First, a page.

As the sun started to go down we were high up in the mountains when a green lake came into view way at the bottom of the valley, it was quite pretty and looked quite inaccessible from our position up above. Maybe forty five minutes later the bus started to pass through some mines, there were a few encampments for mine workers, tailing ponds, rail cars, and other mining infrastructure. By now it was dark and we were passing miners walking along the road after their shifts. Soon we came to a stop outside of what appeared to be offices for the mine. Here the bus stopped and everyone got out, apparently the bus wasn´t able to continue to where it normally stops, about 100 meters up the road. The end of a long 14 hour bus journey in a terrible old bus, not the best of my travel experiences.
The joys of riding the bus in rural Peru, sadly the camera can´t capture the outside scenery as well
I got out here with my backpack and walked up the road with all the miners who had just gotten off their shift in their uniforms and with faces smeared with dirt. As you can imagine I received quite a lot of strange looks, apparently the mining town of Retamas doesn´t get a lot of tourists.
The town seems to have grown rapidly around the mines and is situated on a steep mountainside. There are about 3,000 workers that work in the gold mines there, and they appear to actually work in rather humane conditions, only 8 hour shifts, and there are two separate shifts a day. There is one alley, that is barely wide enough for cars, around which everything in town looks down on, and this alley leads directly up the steep hill from the mines. There are multi-story buildings perched precariously with awkward stairways rising up from the alley.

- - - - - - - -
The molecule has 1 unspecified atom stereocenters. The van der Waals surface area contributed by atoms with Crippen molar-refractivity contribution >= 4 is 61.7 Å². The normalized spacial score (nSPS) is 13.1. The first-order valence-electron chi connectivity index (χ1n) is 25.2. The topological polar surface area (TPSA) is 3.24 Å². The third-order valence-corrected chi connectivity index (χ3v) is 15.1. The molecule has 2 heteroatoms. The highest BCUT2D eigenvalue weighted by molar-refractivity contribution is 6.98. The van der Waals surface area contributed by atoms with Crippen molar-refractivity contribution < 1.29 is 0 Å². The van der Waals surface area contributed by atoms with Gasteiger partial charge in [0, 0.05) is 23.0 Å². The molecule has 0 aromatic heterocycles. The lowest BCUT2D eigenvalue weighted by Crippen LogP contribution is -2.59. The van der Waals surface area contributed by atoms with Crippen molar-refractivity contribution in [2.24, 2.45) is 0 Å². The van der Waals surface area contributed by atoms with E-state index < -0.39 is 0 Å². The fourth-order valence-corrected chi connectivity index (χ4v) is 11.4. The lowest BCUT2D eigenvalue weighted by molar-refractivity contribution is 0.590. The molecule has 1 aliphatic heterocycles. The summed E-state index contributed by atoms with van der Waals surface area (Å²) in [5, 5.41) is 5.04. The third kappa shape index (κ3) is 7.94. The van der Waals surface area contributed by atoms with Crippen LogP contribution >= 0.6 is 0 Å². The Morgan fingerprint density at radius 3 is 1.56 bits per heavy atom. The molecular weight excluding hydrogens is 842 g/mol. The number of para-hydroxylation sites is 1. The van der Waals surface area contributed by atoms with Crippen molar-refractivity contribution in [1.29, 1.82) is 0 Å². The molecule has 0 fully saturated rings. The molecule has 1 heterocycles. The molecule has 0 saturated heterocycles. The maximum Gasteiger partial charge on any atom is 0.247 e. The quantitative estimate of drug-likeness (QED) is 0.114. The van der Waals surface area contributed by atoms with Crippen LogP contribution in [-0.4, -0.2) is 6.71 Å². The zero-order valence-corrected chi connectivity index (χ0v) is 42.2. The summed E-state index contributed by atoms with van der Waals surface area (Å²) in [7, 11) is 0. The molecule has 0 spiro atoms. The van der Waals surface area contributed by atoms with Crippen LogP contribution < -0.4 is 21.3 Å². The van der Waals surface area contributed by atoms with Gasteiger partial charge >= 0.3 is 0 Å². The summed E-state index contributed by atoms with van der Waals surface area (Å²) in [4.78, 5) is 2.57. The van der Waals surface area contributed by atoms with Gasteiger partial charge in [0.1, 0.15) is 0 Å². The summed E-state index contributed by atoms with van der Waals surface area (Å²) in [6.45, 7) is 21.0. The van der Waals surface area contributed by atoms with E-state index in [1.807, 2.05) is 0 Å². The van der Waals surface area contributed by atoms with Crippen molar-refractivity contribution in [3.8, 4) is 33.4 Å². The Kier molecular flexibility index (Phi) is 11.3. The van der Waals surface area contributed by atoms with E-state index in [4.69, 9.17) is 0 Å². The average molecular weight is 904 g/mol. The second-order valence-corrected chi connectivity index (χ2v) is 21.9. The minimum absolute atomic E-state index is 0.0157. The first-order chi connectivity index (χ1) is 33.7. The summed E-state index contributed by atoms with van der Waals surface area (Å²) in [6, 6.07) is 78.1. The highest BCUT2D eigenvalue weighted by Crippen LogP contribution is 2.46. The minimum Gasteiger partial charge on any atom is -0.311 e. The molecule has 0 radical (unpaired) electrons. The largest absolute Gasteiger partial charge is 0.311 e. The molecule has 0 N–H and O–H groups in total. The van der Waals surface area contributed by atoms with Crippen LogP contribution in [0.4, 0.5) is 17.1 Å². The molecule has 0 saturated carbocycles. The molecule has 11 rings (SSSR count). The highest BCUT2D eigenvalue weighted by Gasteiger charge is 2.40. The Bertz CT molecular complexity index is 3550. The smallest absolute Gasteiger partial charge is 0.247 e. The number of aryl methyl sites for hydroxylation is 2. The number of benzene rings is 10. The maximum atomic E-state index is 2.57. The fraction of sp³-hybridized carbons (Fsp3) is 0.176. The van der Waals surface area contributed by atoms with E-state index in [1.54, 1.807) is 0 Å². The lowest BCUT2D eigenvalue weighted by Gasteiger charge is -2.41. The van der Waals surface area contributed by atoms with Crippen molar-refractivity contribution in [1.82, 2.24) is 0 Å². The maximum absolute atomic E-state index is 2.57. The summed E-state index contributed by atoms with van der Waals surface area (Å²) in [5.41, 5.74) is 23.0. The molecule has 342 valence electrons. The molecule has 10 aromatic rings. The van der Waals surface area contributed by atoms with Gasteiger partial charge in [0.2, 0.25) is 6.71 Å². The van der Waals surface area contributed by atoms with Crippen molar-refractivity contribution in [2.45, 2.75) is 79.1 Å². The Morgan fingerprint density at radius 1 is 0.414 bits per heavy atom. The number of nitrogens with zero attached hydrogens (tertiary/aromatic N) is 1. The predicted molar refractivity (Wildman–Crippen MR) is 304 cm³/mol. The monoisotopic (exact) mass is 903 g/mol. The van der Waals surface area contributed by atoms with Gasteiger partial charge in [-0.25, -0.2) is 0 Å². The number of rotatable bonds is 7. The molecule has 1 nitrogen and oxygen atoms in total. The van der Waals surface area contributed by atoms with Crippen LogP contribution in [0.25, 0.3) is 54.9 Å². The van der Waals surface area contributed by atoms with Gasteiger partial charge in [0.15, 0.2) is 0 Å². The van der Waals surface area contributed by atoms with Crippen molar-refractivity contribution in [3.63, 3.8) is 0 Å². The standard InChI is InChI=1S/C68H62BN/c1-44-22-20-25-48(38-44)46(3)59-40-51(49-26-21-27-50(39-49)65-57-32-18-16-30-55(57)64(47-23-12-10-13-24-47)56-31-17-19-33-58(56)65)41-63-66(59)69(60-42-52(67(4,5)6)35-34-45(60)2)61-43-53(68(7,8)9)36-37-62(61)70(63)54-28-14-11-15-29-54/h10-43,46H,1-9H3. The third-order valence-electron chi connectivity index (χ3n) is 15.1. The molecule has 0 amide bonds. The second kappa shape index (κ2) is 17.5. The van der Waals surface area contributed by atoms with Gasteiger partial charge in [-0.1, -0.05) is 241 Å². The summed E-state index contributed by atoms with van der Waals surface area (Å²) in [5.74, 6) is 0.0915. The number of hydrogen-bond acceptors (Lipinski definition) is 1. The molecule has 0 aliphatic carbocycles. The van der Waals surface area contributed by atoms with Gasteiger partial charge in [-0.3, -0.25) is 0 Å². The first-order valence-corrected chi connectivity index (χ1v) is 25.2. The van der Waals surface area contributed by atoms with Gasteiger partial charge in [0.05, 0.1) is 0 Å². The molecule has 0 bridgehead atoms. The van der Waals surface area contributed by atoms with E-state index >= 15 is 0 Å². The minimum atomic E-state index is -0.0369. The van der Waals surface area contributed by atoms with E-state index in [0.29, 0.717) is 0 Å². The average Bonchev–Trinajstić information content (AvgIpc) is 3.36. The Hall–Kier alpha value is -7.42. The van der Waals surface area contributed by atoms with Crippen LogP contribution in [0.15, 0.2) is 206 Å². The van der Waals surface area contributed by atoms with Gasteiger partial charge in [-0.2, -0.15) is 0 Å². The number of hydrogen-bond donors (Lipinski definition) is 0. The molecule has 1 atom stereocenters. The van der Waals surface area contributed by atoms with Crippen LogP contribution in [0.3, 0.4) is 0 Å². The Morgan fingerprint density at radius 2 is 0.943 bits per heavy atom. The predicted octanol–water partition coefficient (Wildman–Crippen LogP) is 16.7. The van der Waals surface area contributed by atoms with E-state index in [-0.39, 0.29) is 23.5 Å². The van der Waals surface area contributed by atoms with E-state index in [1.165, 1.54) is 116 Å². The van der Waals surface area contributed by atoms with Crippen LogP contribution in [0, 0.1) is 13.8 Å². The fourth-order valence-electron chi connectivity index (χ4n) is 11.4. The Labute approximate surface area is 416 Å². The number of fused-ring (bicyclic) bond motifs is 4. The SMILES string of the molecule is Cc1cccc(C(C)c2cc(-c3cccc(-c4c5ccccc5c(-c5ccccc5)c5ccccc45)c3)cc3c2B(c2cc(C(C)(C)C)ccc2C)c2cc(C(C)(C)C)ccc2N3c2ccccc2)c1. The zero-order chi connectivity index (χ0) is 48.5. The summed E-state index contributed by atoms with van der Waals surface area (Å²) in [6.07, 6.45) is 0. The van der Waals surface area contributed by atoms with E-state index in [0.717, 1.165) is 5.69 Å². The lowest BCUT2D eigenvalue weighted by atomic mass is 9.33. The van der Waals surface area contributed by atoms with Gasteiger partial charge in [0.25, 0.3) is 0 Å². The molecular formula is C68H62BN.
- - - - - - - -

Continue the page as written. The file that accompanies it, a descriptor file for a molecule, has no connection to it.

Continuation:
The alleyway in the town of Retamas
The alley resembles something from the streets of Hong Kong with people eating off of stools and ramshackly wooden stalls selling drinks and food while people noisily make their way up the hill to their dwellings. I found a place to stay and had something to eat and found out that there was transport every morning at 4am and 5am to Tayabamba. I didn´t really want to get up that early again but there wasn´t exactly any reason to stick around town. Waking up early I made my way down to the parking lot where the transport leaves from at 4am and waited for about 30 minutes until a car showed up for Tayabamba. I waited in the car with one other passenger for another 30 minutes before we left, unable to pick up more passengers. We did pick up three more along the way and were four across in the backseat for the 3 hour ride.
The plaza in Tayabamba
It went much quicker in the car than in the bus, zipping up and down the mountains and valleys. And in no time we had arrived Tayabamba, which looked to be a very nice mountain town, big enough to have a bull fighting ring and a nice main plaza. The travel gods were certainly on my side as we arrived there around 8:30am and the thrice weekly bus from Tayabamba to Sihuas was thirty minutes late from its normal 8am departure on Thursdays, Saturdays, and Mondays. A got a seat and waited, glad that I didn´t have to sit around for two days in Tayabamba, now only 8 more hours to Sihuas.